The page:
There is one more thing that is unique about this church -- whenever there is someone at the church-offices at the front of the church property, this church door is left open and anyone can come in to explore or to worship.

I am giving a talk in this churchyard on April 1st and it will last about an hour or so -- I presume I will need to talk about three quarters of an hour as wandering through the churchyard will take up a certain amount of time.
Obviously, there are some people I will not have time to talk about.
Some of these are:

JAMES CAMP, buried in Block A, Plot 38, Stone reading "d. 23 August 1886, 75 years old."
James Camp was born in Tavistock, Gloucestershire, in 1810, and he and his son, John, left England for the colony when James' wife died.
The gold records show that the Camps purchased a mining licence on May 9th, 1864, and his obituary records that he trundled a wheelbarrow loaded with 400 pounds of gear from Yale up the old Cariboo Road to the goldfields.
Father and son remained in the Cariboo goldfields for several years, and later worked in the Hastings mills (early Vancouver) or were employed in the Dewdney survey of the Canadian Pacific Railway line.
In 1877, the Camps took over the proprietorship of the Royal Oak Hotel and ran it until James' death in 1886.
John stayed in the area after his father's death, running the original Prairie Inn for many years.
John and his wife, Annie, are buried next to John's father in this cemetery.

JOHN DYER, buried in Block A, Plot 16, Stone reading died 5th April 1896, 65y."
He was born in Devonshire in 1830, and was a farmer whose house still stands at 5930 Patricia Bay Highway; it is one of the oldest farmhouses on the peninsula.
To support his family, John chopped wood and delivered it into Victoria -- quite a challenge for anyone travelling over these early roads.

HUGH MCKENZIE, buried beside his wife in Block B, Plot 175, Stone "1810-1889," and Mary Anne, Block B, Plot 176, Stone "d. 24 April 1883, 55y., a Native of NS."
Hugh McKenzie was born in 1810 in West River, Nova Scotia -- his wife Mary Anne was born about 1828, also in Nova Scotia.
In 1877, Alexander, their son, purchased a house for his parents and brought them out to Saanich, where either Hugh McKenzie or his son, Alexander, ran a boarding house on East Saanich Road near the Turgoose farm.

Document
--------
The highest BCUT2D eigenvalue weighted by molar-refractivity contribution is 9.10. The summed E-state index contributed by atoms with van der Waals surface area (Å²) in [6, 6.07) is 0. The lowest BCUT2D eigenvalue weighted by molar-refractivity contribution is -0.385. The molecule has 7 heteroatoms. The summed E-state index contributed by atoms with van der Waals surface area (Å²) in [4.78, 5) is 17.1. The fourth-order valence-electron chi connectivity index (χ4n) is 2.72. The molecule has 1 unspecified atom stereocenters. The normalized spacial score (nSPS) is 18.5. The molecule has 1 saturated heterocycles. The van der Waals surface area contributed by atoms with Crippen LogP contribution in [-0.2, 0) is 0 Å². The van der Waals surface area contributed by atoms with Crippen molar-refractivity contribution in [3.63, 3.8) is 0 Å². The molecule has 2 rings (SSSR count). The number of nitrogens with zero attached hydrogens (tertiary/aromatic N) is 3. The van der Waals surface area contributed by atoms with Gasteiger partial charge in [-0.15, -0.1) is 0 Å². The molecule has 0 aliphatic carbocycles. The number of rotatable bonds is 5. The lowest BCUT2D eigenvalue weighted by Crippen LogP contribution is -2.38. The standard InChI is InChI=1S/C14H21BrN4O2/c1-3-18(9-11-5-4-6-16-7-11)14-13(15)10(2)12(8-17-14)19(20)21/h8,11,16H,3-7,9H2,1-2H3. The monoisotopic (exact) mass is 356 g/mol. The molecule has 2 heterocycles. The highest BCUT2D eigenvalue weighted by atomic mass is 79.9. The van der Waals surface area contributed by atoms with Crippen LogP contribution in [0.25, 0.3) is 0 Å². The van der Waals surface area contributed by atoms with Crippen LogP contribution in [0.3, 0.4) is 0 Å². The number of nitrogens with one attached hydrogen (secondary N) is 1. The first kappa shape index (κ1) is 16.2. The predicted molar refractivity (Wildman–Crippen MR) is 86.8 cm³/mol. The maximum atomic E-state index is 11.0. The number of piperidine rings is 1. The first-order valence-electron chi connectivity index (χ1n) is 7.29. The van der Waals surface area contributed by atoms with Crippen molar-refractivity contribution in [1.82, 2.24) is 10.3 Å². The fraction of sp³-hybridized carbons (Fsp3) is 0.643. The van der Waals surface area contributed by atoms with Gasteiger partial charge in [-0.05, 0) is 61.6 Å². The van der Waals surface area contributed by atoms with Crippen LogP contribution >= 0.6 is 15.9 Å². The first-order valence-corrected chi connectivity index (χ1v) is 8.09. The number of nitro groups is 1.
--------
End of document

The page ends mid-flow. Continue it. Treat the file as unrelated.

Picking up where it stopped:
Later Alexander married Helen Thomson, eldest daughter of William and Margaret Thompson, on Christmas Day 1800 -- and so the McKenzie's are related to all the major families who lived and farmed in the Mount Newton valley.

But the first settler in this neighbourhood was a HBC employee named Angus or Aeneas MCPHAIL.
He does not appear to be buried in this cemetery, but as first settler I think he deserves some mention.
Angus was born on the Isle of Lewis, the largest of the island in the Outer Hebrides.
He signed on with the Hudson's Bay Company in 1837 as a labourer and sailed from Stromness to York Factory on the HBC ship, Prince Rupert.
In 1838 he was a labourer at Fort Langley on the Fraser River, and after 1846 is listed as a Dairyman at Fort Victoria.
By 1855 he is listed under the fort's "Sundry Accounts" and he already owned land in the Mount Newton Valley where is the first settler -- or at least the first to purchase land there.

If you want more information about the early settlers in Saanich, you can find Betty Bell's book, The Fair Land: Saanich, published by Sono Nis Press in 1982.
It is quite an enjoyable to read, and I learned a little more of my family history, too.
On the map in the middle of the book is shown my grand-father's property -- my sister and I knew from my mother that the first few years of her life were spent in a house or cabin on the shoreline of the Saanich Peninsula, close to Alexander Caulfield Anderson's farm on Wain Road.
My grandfather's residence is marked in this book, and there is a lot of other information, too, that we were unaware of.
"A mile or so north of Mount Newton Bay," Betty Bell wrote, "a small log cabin owned by the Anderson family had been tucked away, some years before our arrival, down in the deep woods.
"Arthur [Beattie] Anderson originally bought a large tract of land, mostly waterfront, and gradually sold various parcels of it to people wishing to erect small summer cottages.
"This included one plot to his own father-in-law.
"Both Mr. and Mrs. Anderson were members of old-time Saanich families of prominence, he being the son of the early settler, A.C. Anderson -- widely known as a Hudson's Bay Chief Trader -- and she being the elder daughter, Emily, of the Reverend Mr. Christmas, pastor at St. Stephen's Anglican Church from 1890 to 1901.
"He was universally loved and, not surprisingly, always spoken of as "Father Christmas.""

Ah, the innocence of those times....